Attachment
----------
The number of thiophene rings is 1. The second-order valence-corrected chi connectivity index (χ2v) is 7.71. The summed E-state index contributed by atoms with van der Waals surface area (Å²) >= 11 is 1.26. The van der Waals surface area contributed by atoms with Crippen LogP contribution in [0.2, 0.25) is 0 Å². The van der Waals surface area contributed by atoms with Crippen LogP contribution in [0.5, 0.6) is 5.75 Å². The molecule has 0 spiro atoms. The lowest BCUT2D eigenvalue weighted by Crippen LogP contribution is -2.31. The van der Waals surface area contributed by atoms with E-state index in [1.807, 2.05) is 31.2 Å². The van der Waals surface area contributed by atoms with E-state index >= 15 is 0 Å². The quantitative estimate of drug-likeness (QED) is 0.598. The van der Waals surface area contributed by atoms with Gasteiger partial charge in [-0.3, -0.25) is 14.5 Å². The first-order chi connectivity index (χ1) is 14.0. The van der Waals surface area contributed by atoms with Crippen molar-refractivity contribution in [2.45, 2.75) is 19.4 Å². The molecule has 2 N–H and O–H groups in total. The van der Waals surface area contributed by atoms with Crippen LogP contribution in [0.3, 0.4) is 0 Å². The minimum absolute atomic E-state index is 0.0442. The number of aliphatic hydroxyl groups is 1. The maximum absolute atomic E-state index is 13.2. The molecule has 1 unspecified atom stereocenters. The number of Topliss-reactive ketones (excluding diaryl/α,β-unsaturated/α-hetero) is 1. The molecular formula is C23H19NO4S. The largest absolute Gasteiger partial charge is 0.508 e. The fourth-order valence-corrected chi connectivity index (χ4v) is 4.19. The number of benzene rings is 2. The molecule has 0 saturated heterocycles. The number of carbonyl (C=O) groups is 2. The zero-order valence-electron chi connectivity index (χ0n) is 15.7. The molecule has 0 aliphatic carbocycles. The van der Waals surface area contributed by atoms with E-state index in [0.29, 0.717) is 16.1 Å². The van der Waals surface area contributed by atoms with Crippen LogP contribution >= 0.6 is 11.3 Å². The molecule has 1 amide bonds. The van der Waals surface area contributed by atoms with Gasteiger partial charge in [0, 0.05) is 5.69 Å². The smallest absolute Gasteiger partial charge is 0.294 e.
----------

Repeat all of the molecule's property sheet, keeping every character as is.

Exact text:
The number of thiophene rings is 1. The second-order valence-corrected chi connectivity index (χ2v) is 7.71. The summed E-state index contributed by atoms with van der Waals surface area (Å²) >= 11 is 1.26. The van der Waals surface area contributed by atoms with Crippen LogP contribution in [0.2, 0.25) is 0 Å². The van der Waals surface area contributed by atoms with Crippen LogP contribution in [0.5, 0.6) is 5.75 Å². The molecule has 0 spiro atoms. The lowest BCUT2D eigenvalue weighted by Crippen LogP contribution is -2.31. The van der Waals surface area contributed by atoms with E-state index in [1.807, 2.05) is 31.2 Å². The van der Waals surface area contributed by atoms with E-state index >= 15 is 0 Å². The quantitative estimate of drug-likeness (QED) is 0.598. The van der Waals surface area contributed by atoms with Gasteiger partial charge in [-0.3, -0.25) is 14.5 Å². The first-order chi connectivity index (χ1) is 14.0. The van der Waals surface area contributed by atoms with Crippen molar-refractivity contribution in [2.45, 2.75) is 19.4 Å². The molecule has 2 N–H and O–H groups in total. The van der Waals surface area contributed by atoms with Crippen LogP contribution in [0.3, 0.4) is 0 Å². The minimum absolute atomic E-state index is 0.0442. The number of aliphatic hydroxyl groups is 1. The maximum absolute atomic E-state index is 13.2. The molecule has 1 unspecified atom stereocenters. The number of Topliss-reactive ketones (excluding diaryl/α,β-unsaturated/α-hetero) is 1. The molecular formula is C23H19NO4S. The largest absolute Gasteiger partial charge is 0.508 e. The fourth-order valence-corrected chi connectivity index (χ4v) is 4.19. The number of benzene rings is 2. The molecule has 0 saturated heterocycles. The number of carbonyl (C=O) groups is 2. The zero-order valence-electron chi connectivity index (χ0n) is 15.7. The molecule has 0 aliphatic carbocycles. The van der Waals surface area contributed by atoms with E-state index in [0.29, 0.717) is 16.1 Å². The van der Waals surface area contributed by atoms with Crippen LogP contribution >= 0.6 is 11.3 Å². The molecule has 1 amide bonds. The van der Waals surface area contributed by atoms with Gasteiger partial charge in [0, 0.05) is 5.69 Å². The smallest absolute Gasteiger partial charge is 0.294 e.